Thursday, May 22, 2014

Blog hop-- what am I writing now? and 1 Corinthians 2:9

Laura McClellan invited me to do a blog hop in which I answer the following questions about my writing:

What am I working on?

I’m working on the second book in the Amish of Jamesport series, The Postcard.

The Postcard (David was a secondary character in Promised to Another, the third book of The Amish of Webster County)

David Lapp survived a “code blue” when he was in a buggy/semi truck accident in Seymour, Missouri. Now after extensive therapy he has lingering mobility problems and is still struggling to find his place in the world. Lured away from Webster County by thoughts of closed buggies and a postcard friendship he’s developed with an Amish girl in Jamesport, he moves north, hoping for a fresh start. He finds temporary work in the area teaching school, and also ties fishing flies for catching trout, and weaves baskets. He sells his products in the Amish markets in the Jamesport area.

Rachel Miller dreams of travel, but feels tied to her Amish life. She is being courted by Obadiah Graber, but wonders if there’s more to life. When she sees David’s name mentioned in The Budget, she strikes up a pen pal friendship with David while he’s in the hospital and in therapy, consoling him when he and his girlfriend part ways. She never dreams that David will come north and move into her community. 

David is still fearful in the buggy, especially in high traffic areas. Feeling he’s called by God to preach, David spends hours in the Bible, but the Amish discourage him, believing their ministers should be drawn by lot. Will David follow his call, even if it takes him out of the Amish church? Will Rachel realize her dream to travel?

How does my work differ from others in its genre?

Well, I don’t know. I am told it is different, but I don’t know how. So, I asked a few readers.

Dali: Loaded question. Hmmm. The romance. Your description of a look, a touch, a kiss is just megawow. The humor you throw in, in just the right places is never forced. It just fits so well. Your books are rereadable over and over again. In my humble opinion.

Judy: Well, in my humble opinion your books grab me from the very first paragraph and never lose my interest throughout the book. Your scenes are very descriptive. I picture myself right there with the characters. You throw in great romance without it being too much. Lots of love, faith and forgiveness too. I usually laugh and cry while reading your books and that's a good thing!

Nancee: As Dali stated, you create a romantic scene that builds up to a "wow" scene of passion without graphic details, but with a great deal of depth of feeling. I also feel that after reading one of your books, I'm closer to your characters than in other books. You bring their personalities to life, and create relationships that are believable, whereas some authors use stereotypes and lack originality.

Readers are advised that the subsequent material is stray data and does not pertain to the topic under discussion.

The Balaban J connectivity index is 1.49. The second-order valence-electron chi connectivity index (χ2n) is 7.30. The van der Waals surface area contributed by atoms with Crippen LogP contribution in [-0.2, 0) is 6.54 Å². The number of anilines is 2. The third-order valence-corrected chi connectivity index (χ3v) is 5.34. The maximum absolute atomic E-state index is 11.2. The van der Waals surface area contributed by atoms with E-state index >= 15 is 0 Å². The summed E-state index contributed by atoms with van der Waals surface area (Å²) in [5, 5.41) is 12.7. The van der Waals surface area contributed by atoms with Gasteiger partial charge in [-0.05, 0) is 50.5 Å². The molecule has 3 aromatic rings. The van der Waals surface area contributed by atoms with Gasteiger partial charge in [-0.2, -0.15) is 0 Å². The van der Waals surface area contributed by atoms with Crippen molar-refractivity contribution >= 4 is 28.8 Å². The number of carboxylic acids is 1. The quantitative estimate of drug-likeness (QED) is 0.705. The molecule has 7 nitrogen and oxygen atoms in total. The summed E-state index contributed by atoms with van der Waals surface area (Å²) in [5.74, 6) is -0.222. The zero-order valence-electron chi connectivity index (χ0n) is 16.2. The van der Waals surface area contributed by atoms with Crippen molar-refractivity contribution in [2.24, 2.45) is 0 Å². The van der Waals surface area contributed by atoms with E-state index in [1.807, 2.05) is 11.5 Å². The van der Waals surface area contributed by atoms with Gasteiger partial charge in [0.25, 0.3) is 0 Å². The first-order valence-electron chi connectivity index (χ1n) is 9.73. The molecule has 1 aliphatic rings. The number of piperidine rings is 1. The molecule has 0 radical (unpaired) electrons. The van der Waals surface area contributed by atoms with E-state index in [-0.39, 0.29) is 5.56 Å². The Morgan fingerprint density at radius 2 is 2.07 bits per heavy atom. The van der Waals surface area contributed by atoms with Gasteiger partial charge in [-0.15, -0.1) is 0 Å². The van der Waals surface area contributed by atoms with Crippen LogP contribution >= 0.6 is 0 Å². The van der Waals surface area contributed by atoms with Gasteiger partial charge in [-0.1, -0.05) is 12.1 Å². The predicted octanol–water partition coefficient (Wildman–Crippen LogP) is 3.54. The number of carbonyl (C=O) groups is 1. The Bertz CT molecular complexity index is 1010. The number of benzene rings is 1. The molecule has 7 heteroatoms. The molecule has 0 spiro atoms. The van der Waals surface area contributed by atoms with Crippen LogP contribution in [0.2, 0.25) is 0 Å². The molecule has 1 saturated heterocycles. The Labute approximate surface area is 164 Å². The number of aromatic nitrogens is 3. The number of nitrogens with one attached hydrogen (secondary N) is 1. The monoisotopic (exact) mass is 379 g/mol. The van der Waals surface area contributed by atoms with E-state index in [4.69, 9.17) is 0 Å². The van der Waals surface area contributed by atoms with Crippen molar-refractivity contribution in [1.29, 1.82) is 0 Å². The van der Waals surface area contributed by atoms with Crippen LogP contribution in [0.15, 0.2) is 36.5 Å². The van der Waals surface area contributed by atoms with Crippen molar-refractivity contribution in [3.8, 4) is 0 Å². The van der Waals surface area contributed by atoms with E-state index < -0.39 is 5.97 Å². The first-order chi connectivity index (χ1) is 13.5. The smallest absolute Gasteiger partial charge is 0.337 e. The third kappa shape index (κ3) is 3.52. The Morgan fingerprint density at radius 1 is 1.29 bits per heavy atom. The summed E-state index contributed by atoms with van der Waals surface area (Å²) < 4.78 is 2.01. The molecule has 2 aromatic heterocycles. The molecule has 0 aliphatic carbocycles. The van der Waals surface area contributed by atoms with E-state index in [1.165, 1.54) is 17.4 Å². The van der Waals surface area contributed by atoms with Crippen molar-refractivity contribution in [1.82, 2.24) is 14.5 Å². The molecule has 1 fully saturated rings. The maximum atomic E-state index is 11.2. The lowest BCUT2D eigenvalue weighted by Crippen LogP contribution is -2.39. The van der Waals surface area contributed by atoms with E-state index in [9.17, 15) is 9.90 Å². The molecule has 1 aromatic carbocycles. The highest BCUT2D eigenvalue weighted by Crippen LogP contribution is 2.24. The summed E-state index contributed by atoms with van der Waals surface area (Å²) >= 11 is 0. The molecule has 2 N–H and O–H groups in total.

Cindy:  One thing notable to me, is your books aren't set in the average Amish towns or states like Ohio or Pennsylvania. You also write, I feel like, from a knowledge that can only be gained from the understanding you have of the Amish, because your family was Amish. You do have sizzle in your love stories, but they are not graphic, nor do we feel voyeuristic after reading them. Often other Amish love stories fall a bit flat because they lack your sizzle. 

Why do I write what I do?  

Because I love it. I love to write, I’m glad God has called me to write, and I’m glad they are in book form. I'm a member of ACFW and someone asked how to know what genre they should write. The answer was to write the genre that you have the most of on your bookshelves (of keeper books). That is your favorite genre, write that.  I was curious, so, I went and checked. I have romantic suspense, historical, romance, women’s fiction, Amish…. Pretty much everything. I love writing Amish because it is contemporary, it is romance, and it enables me to explore my family history.  

How does your writing process work?

Well….. that is hard. I have no process. I am not  a plotter. I don’t do story boards.  I rely heavily on God and prayer. The characters tell me their names, and I let it simmer until I have a somewhat good opening line, then I dive in, blindly. I pray a lot. I love seeing where God takes the story and what the final message is, because if you were to ask me right now, I couldn’t tell you.  

I asked some of other members of ACFW to join me.  Check their blogs in a few days to see what they have to say. 

Julie Arduini has a few books releasing in the not to distant future. You will love her stories.

Cindy Loven is a friend who is beginning to write some good children's books. Watch for her. Her post will be here:

June Foster publishers women's fiction/romance with deep issues. If you like issue-driven stories, check her out.

1 comment:

  1. Loved this, Laura! So fun to see your answers. :-)